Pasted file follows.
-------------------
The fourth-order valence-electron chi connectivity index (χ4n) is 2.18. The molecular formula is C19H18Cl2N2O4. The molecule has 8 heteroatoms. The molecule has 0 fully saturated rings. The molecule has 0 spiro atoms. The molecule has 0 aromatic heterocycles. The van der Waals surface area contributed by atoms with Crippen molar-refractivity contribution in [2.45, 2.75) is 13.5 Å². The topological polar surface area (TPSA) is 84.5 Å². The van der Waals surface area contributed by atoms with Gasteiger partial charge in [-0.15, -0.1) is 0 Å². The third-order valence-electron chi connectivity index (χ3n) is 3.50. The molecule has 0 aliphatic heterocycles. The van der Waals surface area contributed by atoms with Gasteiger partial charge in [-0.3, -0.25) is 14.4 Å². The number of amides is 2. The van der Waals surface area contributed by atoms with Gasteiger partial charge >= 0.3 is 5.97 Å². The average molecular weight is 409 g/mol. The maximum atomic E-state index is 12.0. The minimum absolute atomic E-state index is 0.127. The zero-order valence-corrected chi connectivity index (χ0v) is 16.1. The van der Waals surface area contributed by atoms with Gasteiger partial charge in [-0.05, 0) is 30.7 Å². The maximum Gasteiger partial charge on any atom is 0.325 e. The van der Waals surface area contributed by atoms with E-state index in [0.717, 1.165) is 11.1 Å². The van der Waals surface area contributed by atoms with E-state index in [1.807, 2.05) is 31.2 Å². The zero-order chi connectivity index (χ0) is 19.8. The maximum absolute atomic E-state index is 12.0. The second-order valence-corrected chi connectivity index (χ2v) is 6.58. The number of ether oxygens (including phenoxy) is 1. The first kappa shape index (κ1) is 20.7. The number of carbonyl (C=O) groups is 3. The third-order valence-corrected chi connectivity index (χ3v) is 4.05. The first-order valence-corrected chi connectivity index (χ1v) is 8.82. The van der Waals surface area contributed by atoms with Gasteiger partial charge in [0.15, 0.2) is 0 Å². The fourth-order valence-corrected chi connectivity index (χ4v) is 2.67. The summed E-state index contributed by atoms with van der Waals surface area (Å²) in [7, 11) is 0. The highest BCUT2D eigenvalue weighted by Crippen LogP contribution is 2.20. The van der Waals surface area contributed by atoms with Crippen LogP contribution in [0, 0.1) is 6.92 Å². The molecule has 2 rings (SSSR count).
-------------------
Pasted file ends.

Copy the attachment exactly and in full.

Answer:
The fourth-order valence-electron chi connectivity index (χ4n) is 2.18. The molecular formula is C19H18Cl2N2O4. The molecule has 8 heteroatoms. The molecule has 0 fully saturated rings. The molecule has 0 spiro atoms. The molecule has 0 aromatic heterocycles. The van der Waals surface area contributed by atoms with Crippen molar-refractivity contribution in [2.45, 2.75) is 13.5 Å². The topological polar surface area (TPSA) is 84.5 Å². The van der Waals surface area contributed by atoms with Gasteiger partial charge in [-0.15, -0.1) is 0 Å². The third-order valence-electron chi connectivity index (χ3n) is 3.50. The molecule has 0 aliphatic heterocycles. The van der Waals surface area contributed by atoms with Gasteiger partial charge in [-0.3, -0.25) is 14.4 Å². The number of amides is 2. The van der Waals surface area contributed by atoms with Gasteiger partial charge >= 0.3 is 5.97 Å². The average molecular weight is 409 g/mol. The maximum atomic E-state index is 12.0. The minimum absolute atomic E-state index is 0.127. The zero-order valence-corrected chi connectivity index (χ0v) is 16.1. The van der Waals surface area contributed by atoms with Gasteiger partial charge in [-0.05, 0) is 30.7 Å². The maximum Gasteiger partial charge on any atom is 0.325 e. The van der Waals surface area contributed by atoms with E-state index in [0.717, 1.165) is 11.1 Å². The van der Waals surface area contributed by atoms with E-state index in [1.807, 2.05) is 31.2 Å². The zero-order chi connectivity index (χ0) is 19.8. The maximum absolute atomic E-state index is 12.0. The second-order valence-corrected chi connectivity index (χ2v) is 6.58. The number of ether oxygens (including phenoxy) is 1. The first kappa shape index (κ1) is 20.7. The number of carbonyl (C=O) groups is 3. The third-order valence-corrected chi connectivity index (χ3v) is 4.05. The first-order valence-corrected chi connectivity index (χ1v) is 8.82. The van der Waals surface area contributed by atoms with Gasteiger partial charge in [0.15, 0.2) is 0 Å². The fourth-order valence-corrected chi connectivity index (χ4v) is 2.67. The summed E-state index contributed by atoms with van der Waals surface area (Å²) in [7, 11) is 0. The highest BCUT2D eigenvalue weighted by Crippen LogP contribution is 2.20. The van der Waals surface area contributed by atoms with Crippen LogP contribution in [0, 0.1) is 6.92 Å². The molecule has 2 rings (SSSR count).